In the United States, many businesses find themselves in an unusual stage of privacy regulatory compliance: implementing the European Union’s General Data Protection Regulation (GDPR) while preparing for enforcement of the California Consumer Privacy Act (CCPA). On Dec. 13, Brookings scholars Cameron Kerry and Nicol Turner-Lee joined Jeff Brueggeman of AT&T, Roslyn Layton of the American Enterprise Institute, and Joseph Wender of Senator Ed Markey’s (D-MA) office to discuss the potential effects of the GDPR and CCPA on U.S. businesses and consumers—and how both laws drive the privacy conversation on Capitol Hill.
The General Data Protection Regulation
When the GDPR came into effect on May 25, 2018, it changed the privacy dialogue for businesses and governments around the world. In addition to imposing new limitations and accountability measures on businesses, the law creates privacy rights for EU, EEA, and UK residents to access, correct, delete, and export personal information. These provisions apply to almost all organizations that collect data from EU, EEA, and UK individuals—including small businesses, non-profits, non-technology companies, and organizations operating outside of Europe—and imposes monetary penalties of up to 20 million euros or four percent of an organization’s worldwide annual revenue.
To comply with the GDPR, many companies adopted separate privacy policies in Europe and the rest of the world. A few companies, such as Microsoft, chose to offer GDPR protections worldwide. Others, including the Chicago Tribune and LA Times, kept their existing privacy policies but temporarily or permanently stopped offering services in Europe.
By heightening regulatory standards for a significant number of organizations, the GDPR has introduced some concerns that added compliance costs could disproportionately affect small and medium-sized businesses. For example, preliminary research from groups such as IAB Europe suggests that Google and Facebook—two of the world’s largest digital advertising companies—have increased their EU digital advertising market share since May 2018. While antitrust is an issue that likely falls outside the scope of most privacy laws, the interplay of big data and competition, as well as any secondary effects for organizations and individuals, is a relevant consideration for any privacy regulation.
The California Consumer Privacy Act
The CCPA, which will become effective on January 1, 2020, creates rights for California residents to access, correct, delete, and opt out of the sale of personal information. It applies to all businesses that operate in California but exempts those that do not meet minimum revenue or size requirements.
California has the fifth largest economy in the world by GDP, and for many U.S. businesses, the costs of CCPA compliance could exceed that of the GDPR. In August, the California government released a third-party report which estimated that companies could collectively spend up to $55 billion on initial CCPA compliance, including legal, technical, and operational costs.
However, the CCPA has another and potentially more complicated effect—not only does it induce compliance costs in California, but it increases the possibility that other states may consider similar or competing privacy legislation. For example, Washington introduced a comprehensive privacy bill earlier this year, and other states may consider additional legislation in 2020. Should state laws differ, companies that operate in multiple states might encounter conflicting regulatory standards. In this case, the proposed Washington Privacy Act includes provisions on facial recognition and data-based decision-making that the CCPA currently lacks.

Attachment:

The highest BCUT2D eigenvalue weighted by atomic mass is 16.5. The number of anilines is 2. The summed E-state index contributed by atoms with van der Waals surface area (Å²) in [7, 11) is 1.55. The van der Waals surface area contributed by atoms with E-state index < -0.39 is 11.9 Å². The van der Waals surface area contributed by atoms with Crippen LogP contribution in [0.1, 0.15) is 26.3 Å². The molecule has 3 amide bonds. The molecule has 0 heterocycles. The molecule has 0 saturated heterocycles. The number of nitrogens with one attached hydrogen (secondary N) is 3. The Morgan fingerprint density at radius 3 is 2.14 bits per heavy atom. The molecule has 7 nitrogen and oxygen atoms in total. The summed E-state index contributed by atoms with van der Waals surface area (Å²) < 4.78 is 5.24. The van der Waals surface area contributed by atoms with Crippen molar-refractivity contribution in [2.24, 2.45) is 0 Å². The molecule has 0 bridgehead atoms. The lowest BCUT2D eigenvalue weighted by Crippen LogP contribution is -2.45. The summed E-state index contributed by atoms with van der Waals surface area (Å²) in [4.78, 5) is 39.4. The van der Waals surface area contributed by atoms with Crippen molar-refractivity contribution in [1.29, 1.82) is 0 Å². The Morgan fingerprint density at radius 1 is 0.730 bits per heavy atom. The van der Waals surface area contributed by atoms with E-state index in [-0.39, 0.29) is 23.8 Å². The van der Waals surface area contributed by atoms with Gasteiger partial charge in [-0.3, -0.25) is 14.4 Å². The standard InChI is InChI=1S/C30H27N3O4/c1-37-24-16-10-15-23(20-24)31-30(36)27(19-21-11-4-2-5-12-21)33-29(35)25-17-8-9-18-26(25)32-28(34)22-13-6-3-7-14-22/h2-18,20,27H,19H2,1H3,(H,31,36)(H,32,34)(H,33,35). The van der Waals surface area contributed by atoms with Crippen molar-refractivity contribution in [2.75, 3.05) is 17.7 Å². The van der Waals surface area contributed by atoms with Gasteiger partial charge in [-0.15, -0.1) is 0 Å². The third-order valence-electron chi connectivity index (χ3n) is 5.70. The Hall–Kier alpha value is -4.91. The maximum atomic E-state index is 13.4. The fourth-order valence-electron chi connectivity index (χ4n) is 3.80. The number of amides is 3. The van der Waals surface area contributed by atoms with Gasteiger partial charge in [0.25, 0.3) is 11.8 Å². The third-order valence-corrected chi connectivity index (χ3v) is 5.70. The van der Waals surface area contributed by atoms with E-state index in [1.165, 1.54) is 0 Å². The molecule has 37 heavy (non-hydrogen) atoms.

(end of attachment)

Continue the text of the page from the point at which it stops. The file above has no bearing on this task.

Impact on U.S. federal privacy legislation
Over the past eighteen months, the GDPR and CCPA have helped shape both the interest and scope of privacy legislation on Capitol Hill. Some of these reasons are legal or practical: a federal privacy law could help the United States meet GDPR adequacy requirements for international data transfers, and either supplement or preempt state privacy laws such as the CCPA. Other reasons are moral- or principle-based: the GDPR and CCPA have both helped heighten public awareness of online data collection and processing, and federal privacy legislation could help establish U.S. leadership on privacy.
In addition, the GDPR and CCPA each set benchmarks against which Congress can compare and consider privacy provisions. For example, many federal bills echo the GDPR and CCPA by including rights for individuals to access, modify, delete, and export data. Some also go above these requirements; Senate Commerce Chairman Roger Wicker (R-MS) and Ranking Member Maria Cantwell (D-WA) recently released bill proposals that place stricter limitations on algorithmic decision-making, biometric data, and data minimization, beyond what the CCPA currently provides.
How Europe and California regulate data privacy has enormous implications for the United States; it is no small matter that EU countries are collectively the largest U.S. trading partner and that California makes up approximately 14 percent of U.S. GDP. Accordingly, both the GDPR and CCPA offer guidelines and lessons as Congress considers how to promote the consumer benefits of data use (e.g., low-costs, convenience, innovation, and customization) while also create parameters for businesses to minimize privacy risks.